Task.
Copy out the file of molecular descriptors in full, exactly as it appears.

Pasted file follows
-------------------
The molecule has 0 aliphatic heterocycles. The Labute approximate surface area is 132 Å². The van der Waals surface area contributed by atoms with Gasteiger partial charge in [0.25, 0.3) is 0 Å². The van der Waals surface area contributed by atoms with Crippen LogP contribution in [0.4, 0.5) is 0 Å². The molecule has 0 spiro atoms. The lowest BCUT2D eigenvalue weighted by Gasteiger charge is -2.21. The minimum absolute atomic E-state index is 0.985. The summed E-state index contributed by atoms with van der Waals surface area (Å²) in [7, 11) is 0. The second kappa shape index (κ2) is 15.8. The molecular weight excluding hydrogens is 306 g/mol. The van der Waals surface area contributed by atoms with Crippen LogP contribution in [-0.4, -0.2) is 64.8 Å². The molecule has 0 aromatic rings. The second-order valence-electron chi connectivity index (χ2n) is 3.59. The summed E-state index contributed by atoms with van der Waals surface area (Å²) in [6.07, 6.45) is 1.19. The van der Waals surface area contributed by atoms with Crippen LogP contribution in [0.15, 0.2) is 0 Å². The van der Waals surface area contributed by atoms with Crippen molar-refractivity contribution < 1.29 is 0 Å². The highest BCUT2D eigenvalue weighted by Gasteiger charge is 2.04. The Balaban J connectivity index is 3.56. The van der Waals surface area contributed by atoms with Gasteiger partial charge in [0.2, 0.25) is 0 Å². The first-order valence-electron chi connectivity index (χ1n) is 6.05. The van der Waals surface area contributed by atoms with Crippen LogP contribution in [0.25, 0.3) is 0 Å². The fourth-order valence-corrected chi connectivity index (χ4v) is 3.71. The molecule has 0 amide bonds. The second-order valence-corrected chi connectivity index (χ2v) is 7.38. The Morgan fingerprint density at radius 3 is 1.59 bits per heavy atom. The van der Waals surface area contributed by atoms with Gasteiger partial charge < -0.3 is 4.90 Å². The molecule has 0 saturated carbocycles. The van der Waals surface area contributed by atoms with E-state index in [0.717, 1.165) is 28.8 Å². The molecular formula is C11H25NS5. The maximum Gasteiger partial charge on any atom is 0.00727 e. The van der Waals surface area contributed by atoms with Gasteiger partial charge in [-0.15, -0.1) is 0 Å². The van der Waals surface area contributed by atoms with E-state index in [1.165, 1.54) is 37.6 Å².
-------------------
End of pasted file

The molecule has 0 aliphatic heterocycles. The Labute approximate surface area is 132 Å². The van der Waals surface area contributed by atoms with Gasteiger partial charge in [0.25, 0.3) is 0 Å². The van der Waals surface area contributed by atoms with Crippen LogP contribution in [0.4, 0.5) is 0 Å². The molecule has 0 spiro atoms. The lowest BCUT2D eigenvalue weighted by Gasteiger charge is -2.21. The minimum absolute atomic E-state index is 0.985. The summed E-state index contributed by atoms with van der Waals surface area (Å²) in [7, 11) is 0. The second kappa shape index (κ2) is 15.8. The molecular weight excluding hydrogens is 306 g/mol. The van der Waals surface area contributed by atoms with Crippen LogP contribution in [-0.4, -0.2) is 64.8 Å². The molecule has 0 aromatic rings. The second-order valence-electron chi connectivity index (χ2n) is 3.59. The summed E-state index contributed by atoms with van der Waals surface area (Å²) in [6.07, 6.45) is 1.19. The van der Waals surface area contributed by atoms with Crippen LogP contribution in [0.15, 0.2) is 0 Å². The van der Waals surface area contributed by atoms with Crippen molar-refractivity contribution < 1.29 is 0 Å². The highest BCUT2D eigenvalue weighted by Gasteiger charge is 2.04. The Balaban J connectivity index is 3.56. The van der Waals surface area contributed by atoms with Gasteiger partial charge in [0.2, 0.25) is 0 Å². The first-order valence-electron chi connectivity index (χ1n) is 6.05. The van der Waals surface area contributed by atoms with Crippen LogP contribution in [0.25, 0.3) is 0 Å². The fourth-order valence-corrected chi connectivity index (χ4v) is 3.71. The molecule has 0 amide bonds. The second-order valence-corrected chi connectivity index (χ2v) is 7.38. The Morgan fingerprint density at radius 3 is 1.59 bits per heavy atom. The van der Waals surface area contributed by atoms with Gasteiger partial charge < -0.3 is 4.90 Å². The molecule has 0 saturated carbocycles. The van der Waals surface area contributed by atoms with E-state index in [0.717, 1.165) is 28.8 Å². The molecular formula is C11H25NS5. The maximum Gasteiger partial charge on any atom is 0.00727 e. The van der Waals surface area contributed by atoms with Gasteiger partial charge in [-0.15, -0.1) is 0 Å². The van der Waals surface area contributed by atoms with E-state index in [1.165, 1.54) is 37.6 Å².